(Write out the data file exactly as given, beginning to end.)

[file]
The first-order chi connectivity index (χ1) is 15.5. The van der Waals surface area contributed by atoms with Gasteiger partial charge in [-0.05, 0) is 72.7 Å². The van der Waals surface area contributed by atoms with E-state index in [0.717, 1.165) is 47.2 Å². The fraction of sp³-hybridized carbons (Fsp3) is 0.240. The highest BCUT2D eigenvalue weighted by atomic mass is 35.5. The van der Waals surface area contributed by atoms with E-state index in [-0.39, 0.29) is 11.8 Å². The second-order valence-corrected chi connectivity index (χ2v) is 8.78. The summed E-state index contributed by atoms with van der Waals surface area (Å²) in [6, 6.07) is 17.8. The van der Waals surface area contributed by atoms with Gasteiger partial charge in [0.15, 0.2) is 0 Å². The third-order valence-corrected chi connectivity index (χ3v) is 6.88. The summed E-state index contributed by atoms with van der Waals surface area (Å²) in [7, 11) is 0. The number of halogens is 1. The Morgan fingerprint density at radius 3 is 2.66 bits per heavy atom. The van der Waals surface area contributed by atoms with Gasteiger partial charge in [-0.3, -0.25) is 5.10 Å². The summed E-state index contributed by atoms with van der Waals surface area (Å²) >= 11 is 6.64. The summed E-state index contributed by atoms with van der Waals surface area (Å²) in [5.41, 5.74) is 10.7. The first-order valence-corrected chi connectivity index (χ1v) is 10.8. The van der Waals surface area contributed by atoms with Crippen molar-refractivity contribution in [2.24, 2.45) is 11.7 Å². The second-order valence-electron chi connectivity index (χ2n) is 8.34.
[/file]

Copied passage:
The first-order chi connectivity index (χ1) is 15.5. The van der Waals surface area contributed by atoms with Gasteiger partial charge in [-0.05, 0) is 72.7 Å². The van der Waals surface area contributed by atoms with E-state index in [0.717, 1.165) is 47.2 Å². The fraction of sp³-hybridized carbons (Fsp3) is 0.240. The highest BCUT2D eigenvalue weighted by atomic mass is 35.5. The van der Waals surface area contributed by atoms with E-state index in [-0.39, 0.29) is 11.8 Å². The second-order valence-corrected chi connectivity index (χ2v) is 8.78. The summed E-state index contributed by atoms with van der Waals surface area (Å²) in [6, 6.07) is 17.8. The van der Waals surface area contributed by atoms with Gasteiger partial charge in [0.15, 0.2) is 0 Å². The third-order valence-corrected chi connectivity index (χ3v) is 6.88. The summed E-state index contributed by atoms with van der Waals surface area (Å²) in [7, 11) is 0. The number of halogens is 1. The Morgan fingerprint density at radius 3 is 2.66 bits per heavy atom. The van der Waals surface area contributed by atoms with Gasteiger partial charge in [-0.3, -0.25) is 5.10 Å². The summed E-state index contributed by atoms with van der Waals surface area (Å²) >= 11 is 6.64. The summed E-state index contributed by atoms with van der Waals surface area (Å²) in [5.41, 5.74) is 10.7. The first-order valence-corrected chi connectivity index (χ1v) is 10.8. The van der Waals surface area contributed by atoms with Crippen molar-refractivity contribution in [2.24, 2.45) is 11.7 Å². The second-order valence-electron chi connectivity index (χ2n) is 8.34.